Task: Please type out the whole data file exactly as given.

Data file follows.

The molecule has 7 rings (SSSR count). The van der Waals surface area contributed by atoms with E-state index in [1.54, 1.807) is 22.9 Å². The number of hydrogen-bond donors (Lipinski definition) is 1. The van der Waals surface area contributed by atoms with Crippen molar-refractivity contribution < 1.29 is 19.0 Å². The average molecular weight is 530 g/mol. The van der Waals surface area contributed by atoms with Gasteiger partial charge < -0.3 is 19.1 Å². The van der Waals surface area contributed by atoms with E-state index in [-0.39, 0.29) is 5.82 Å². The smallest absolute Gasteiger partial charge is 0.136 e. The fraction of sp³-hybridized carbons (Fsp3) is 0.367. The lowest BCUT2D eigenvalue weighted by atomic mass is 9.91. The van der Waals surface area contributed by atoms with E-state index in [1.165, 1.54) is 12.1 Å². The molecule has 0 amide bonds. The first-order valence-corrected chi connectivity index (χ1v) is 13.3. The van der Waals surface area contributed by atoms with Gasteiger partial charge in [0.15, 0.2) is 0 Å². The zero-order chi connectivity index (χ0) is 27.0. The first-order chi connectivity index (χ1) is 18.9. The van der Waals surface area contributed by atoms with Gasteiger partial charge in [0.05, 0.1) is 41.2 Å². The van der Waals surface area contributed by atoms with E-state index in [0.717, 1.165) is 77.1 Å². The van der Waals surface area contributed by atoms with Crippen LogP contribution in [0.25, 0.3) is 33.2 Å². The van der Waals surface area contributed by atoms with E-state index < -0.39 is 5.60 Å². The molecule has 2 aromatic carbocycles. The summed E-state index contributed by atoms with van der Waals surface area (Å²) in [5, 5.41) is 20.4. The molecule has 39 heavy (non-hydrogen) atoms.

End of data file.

The molecule has 7 rings (SSSR count). The van der Waals surface area contributed by atoms with E-state index in [1.54, 1.807) is 22.9 Å². The number of hydrogen-bond donors (Lipinski definition) is 1. The van der Waals surface area contributed by atoms with Crippen molar-refractivity contribution < 1.29 is 19.0 Å². The average molecular weight is 530 g/mol. The van der Waals surface area contributed by atoms with Gasteiger partial charge < -0.3 is 19.1 Å². The van der Waals surface area contributed by atoms with E-state index in [-0.39, 0.29) is 5.82 Å². The smallest absolute Gasteiger partial charge is 0.136 e. The fraction of sp³-hybridized carbons (Fsp3) is 0.367. The lowest BCUT2D eigenvalue weighted by atomic mass is 9.91. The van der Waals surface area contributed by atoms with E-state index in [1.165, 1.54) is 12.1 Å². The molecule has 0 amide bonds. The first-order valence-corrected chi connectivity index (χ1v) is 13.3. The van der Waals surface area contributed by atoms with Gasteiger partial charge in [0.15, 0.2) is 0 Å². The zero-order chi connectivity index (χ0) is 27.0. The first-order chi connectivity index (χ1) is 18.9. The van der Waals surface area contributed by atoms with Gasteiger partial charge in [0.05, 0.1) is 41.2 Å². The van der Waals surface area contributed by atoms with E-state index in [0.717, 1.165) is 77.1 Å². The van der Waals surface area contributed by atoms with Crippen LogP contribution in [0.25, 0.3) is 33.2 Å². The van der Waals surface area contributed by atoms with E-state index < -0.39 is 5.60 Å². The molecule has 2 aromatic carbocycles. The summed E-state index contributed by atoms with van der Waals surface area (Å²) in [5, 5.41) is 20.4. The molecule has 39 heavy (non-hydrogen) atoms.